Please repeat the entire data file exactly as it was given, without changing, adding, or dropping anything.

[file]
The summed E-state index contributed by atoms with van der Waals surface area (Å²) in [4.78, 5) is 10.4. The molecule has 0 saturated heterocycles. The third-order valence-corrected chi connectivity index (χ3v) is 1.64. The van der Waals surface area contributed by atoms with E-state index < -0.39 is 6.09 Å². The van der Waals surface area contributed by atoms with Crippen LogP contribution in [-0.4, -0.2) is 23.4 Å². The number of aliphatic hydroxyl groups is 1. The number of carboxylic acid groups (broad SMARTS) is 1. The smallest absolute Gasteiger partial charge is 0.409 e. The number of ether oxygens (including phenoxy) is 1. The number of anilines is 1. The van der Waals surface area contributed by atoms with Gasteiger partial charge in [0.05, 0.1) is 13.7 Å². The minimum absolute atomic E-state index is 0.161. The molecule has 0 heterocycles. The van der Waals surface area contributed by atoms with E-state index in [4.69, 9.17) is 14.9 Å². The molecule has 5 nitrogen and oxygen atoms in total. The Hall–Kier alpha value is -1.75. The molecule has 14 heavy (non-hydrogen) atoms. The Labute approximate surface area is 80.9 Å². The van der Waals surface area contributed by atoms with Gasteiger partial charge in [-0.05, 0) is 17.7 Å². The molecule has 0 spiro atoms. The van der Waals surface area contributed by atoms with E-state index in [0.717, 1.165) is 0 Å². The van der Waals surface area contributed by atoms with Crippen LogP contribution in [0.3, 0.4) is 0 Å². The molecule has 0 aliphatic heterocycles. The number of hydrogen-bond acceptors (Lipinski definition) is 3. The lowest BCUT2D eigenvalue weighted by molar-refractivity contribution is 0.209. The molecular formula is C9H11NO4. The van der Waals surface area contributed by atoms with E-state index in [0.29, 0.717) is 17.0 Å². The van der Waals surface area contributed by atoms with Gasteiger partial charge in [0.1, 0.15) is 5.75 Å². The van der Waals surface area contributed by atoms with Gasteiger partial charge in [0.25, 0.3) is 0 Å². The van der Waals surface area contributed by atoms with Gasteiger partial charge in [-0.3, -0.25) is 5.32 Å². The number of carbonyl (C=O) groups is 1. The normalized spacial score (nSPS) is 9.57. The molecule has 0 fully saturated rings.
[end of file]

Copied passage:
The summed E-state index contributed by atoms with van der Waals surface area (Å²) in [4.78, 5) is 10.4. The molecule has 0 saturated heterocycles. The third-order valence-corrected chi connectivity index (χ3v) is 1.64. The van der Waals surface area contributed by atoms with E-state index < -0.39 is 6.09 Å². The van der Waals surface area contributed by atoms with Crippen LogP contribution in [-0.4, -0.2) is 23.4 Å². The number of aliphatic hydroxyl groups is 1. The number of carboxylic acid groups (broad SMARTS) is 1. The smallest absolute Gasteiger partial charge is 0.409 e. The number of ether oxygens (including phenoxy) is 1. The number of anilines is 1. The van der Waals surface area contributed by atoms with Gasteiger partial charge in [0.05, 0.1) is 13.7 Å². The minimum absolute atomic E-state index is 0.161. The molecule has 0 heterocycles. The van der Waals surface area contributed by atoms with E-state index in [4.69, 9.17) is 14.9 Å². The molecule has 5 nitrogen and oxygen atoms in total. The Hall–Kier alpha value is -1.75. The molecule has 14 heavy (non-hydrogen) atoms. The Labute approximate surface area is 80.9 Å². The van der Waals surface area contributed by atoms with Gasteiger partial charge in [-0.05, 0) is 17.7 Å². The molecule has 0 spiro atoms. The van der Waals surface area contributed by atoms with E-state index in [0.717, 1.165) is 0 Å². The van der Waals surface area contributed by atoms with Crippen LogP contribution in [0.3, 0.4) is 0 Å². The molecule has 0 aliphatic heterocycles. The number of hydrogen-bond acceptors (Lipinski definition) is 3. The lowest BCUT2D eigenvalue weighted by molar-refractivity contribution is 0.209. The molecular formula is C9H11NO4. The van der Waals surface area contributed by atoms with E-state index in [0.29, 0.717) is 17.0 Å². The van der Waals surface area contributed by atoms with Gasteiger partial charge in [0.1, 0.15) is 5.75 Å². The van der Waals surface area contributed by atoms with Gasteiger partial charge in [0.25, 0.3) is 0 Å². The van der Waals surface area contributed by atoms with Gasteiger partial charge in [-0.3, -0.25) is 5.32 Å². The number of carbonyl (C=O) groups is 1. The normalized spacial score (nSPS) is 9.57. The molecule has 0 fully saturated rings.